It took 18 months and didn't end with a unanimous vote, but the Marshall Public Schools Facility Committee is ready to make its recommendation to the Board of Education.
The group met Monday to iron out its plan, but could not reach a unanimous decision on how large a bond issue should be pursued in April 2003.
Estimates could be high
At the group's Dec. 2 meeting, the committee had approved recommending a list of projects which had an estimated cost of nearly $13.7 million. The plan includes renovating Bueker Middle School, constructing a new elementary for third through fifth grades, adding two new science labs at Marshall High School, air conditioning for the industrial arts classrooms, renovating the existing elementary schools and purchasing and developing land needed for the new elementary school.
Monday night, committee member Walt Keith said he had done some investigating and now believes that cost estimate is too high. Keith said he believed everything included in the recommendation could be done for $10 million.
Among those whom Keith had contacted was the Moberly school district, which built an elementary school in 1999. Members of the committee had toured the school and most agreed it was impressive. Keith noted that it was also considerably less expensive than the estimates Marshall has received from the architectural firm of ACI/Frangkiser Hutchens.
The 67,000-square-foot school in Moberly had a base cost of $5,000,083 compared to the base cost of $5,401,200 for the 64,300-square-foot building proposed for Marshall. Adjusted for inflation, the base cost of Moberly's building would be about $5,356,573 today, making it similar to Marshall's. However, Moberly's base cost also included site work, casework, chalk and marker boards, kitchen equipment, bleachers and 900-square-foot classrooms while Marshall's does not. Those items together add an additional $1,406,700 to Marshall's building costs, bringing the total, before architect fees, to $6,807,900.
Keith also said he spoke with Mike McGrath, an engineer with the Missouri Department of Transportation, about the cost of street improvements that would be needed to access the proposed properties. McGrath estimated the cost of a turning lane at $30,000 to $40,000 and the addition of a traffic signal at $120,000 to $125,000. Architects with ACI had estimated the total cost at $500,000.
In addition, Keith said McGrath had informed him that the increase in traffic created by one elementary school would probably not warrant the installation of a traffic signal and might not even be enough to necessitate a turning lane.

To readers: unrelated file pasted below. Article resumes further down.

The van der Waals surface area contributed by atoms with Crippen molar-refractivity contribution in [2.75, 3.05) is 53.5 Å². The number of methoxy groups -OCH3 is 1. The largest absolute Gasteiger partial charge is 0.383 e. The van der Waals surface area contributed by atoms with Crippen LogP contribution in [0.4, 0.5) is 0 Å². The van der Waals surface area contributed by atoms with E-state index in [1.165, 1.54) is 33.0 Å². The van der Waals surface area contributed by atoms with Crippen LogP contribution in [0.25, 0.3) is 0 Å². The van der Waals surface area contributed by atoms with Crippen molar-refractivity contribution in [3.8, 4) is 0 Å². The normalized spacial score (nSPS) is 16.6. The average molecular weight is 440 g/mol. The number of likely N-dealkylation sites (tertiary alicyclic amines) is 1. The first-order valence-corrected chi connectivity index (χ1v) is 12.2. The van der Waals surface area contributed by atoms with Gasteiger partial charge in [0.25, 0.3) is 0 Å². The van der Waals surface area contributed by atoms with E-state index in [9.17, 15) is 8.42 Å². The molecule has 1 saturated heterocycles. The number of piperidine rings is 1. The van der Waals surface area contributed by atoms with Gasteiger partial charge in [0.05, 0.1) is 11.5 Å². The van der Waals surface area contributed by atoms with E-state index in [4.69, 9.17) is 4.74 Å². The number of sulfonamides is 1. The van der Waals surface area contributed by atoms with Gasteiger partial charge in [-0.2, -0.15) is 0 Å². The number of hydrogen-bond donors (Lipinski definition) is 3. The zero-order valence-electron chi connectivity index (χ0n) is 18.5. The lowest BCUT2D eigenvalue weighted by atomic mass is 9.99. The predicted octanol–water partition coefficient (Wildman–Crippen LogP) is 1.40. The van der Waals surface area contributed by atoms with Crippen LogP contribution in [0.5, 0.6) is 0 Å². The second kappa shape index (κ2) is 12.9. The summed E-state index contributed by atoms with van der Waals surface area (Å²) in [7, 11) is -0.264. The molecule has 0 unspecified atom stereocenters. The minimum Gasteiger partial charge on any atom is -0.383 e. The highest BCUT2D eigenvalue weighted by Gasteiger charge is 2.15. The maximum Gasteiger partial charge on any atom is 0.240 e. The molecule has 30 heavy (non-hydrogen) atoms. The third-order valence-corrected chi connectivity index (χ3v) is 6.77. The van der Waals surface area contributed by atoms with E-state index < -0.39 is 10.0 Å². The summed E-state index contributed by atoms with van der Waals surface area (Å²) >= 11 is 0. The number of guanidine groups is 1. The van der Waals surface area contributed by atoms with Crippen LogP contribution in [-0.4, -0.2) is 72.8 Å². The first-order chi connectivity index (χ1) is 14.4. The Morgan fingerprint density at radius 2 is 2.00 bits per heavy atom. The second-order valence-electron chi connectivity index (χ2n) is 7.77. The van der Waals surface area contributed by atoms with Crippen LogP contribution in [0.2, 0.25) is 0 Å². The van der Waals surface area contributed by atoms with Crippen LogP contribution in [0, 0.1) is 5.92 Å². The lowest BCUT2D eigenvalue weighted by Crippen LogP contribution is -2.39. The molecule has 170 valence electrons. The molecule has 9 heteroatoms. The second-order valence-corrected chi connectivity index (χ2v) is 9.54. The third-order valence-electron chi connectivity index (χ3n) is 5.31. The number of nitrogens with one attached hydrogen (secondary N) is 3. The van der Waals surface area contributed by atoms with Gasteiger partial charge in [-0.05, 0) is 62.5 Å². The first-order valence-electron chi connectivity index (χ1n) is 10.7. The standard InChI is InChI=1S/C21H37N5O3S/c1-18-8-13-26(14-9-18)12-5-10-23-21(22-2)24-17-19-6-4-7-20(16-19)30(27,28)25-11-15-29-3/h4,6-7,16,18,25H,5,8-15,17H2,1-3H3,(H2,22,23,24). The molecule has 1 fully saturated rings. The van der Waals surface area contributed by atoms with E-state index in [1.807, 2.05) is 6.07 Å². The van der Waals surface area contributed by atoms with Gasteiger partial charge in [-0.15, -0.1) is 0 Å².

What to do now
Deciding what to do with this new information was what led to the split vote in the group's recommendation. While some, including Keith and member Lester Bailey, wanted to see the committee reduce the recommended bond amount, others, like Vice Chairman Dale Zank, felt it was a matter for the school board to decide.
"The questions you've raised are good ones, and the board should get with the construction management firm and the architects to make sure they're answered," Zank said. "But I don't believe anyone on this committee has the expertise to take $2 million out of this bond issue."
Zank was joined by members Morris Shikles and Barbara Lockhart as well as committee Chairman George Clemens in cautioning against setting a bond issue amount that would be too low. Clemens said that recently happened to the Orearville school district, where the lowest bid was 30 percent higher than the amount bonded for.
Bailey and fellow member Richard Clemens both said they have heard from people who will not support a $13 million bond issue. Clemens said the construction of capital projects like the new tennis courts at Marshall High School has led some people to question the need for new classrooms there.
"Unless we get this down some, we're going to go down in fire in the next election," he said.
Marshall Superintendent of Schools Joe Aull said the district had only asked its architects to give rough estimates and added he would be willing to go back and discuss the basis for those estimates with the firm.
"If we need to go back and haggle the price, we've got a month and a half to do that," he said. The board must have the bond issue amount to Saline County Clerk Ken Bryant no later than Jan. 28, 2003, for inclusion on the April 2003 ballot.
In a compromise motion, member Tom Marshall moved the committee present its recommendation to the Board of Education, including items previously discussed, with a cost range of $10 million to $13.7 million, with the understanding that the board will have questions answered concerning the price differences.
Bailey and Keith both abstained from the vote and member Arline Borchers voted against the motion.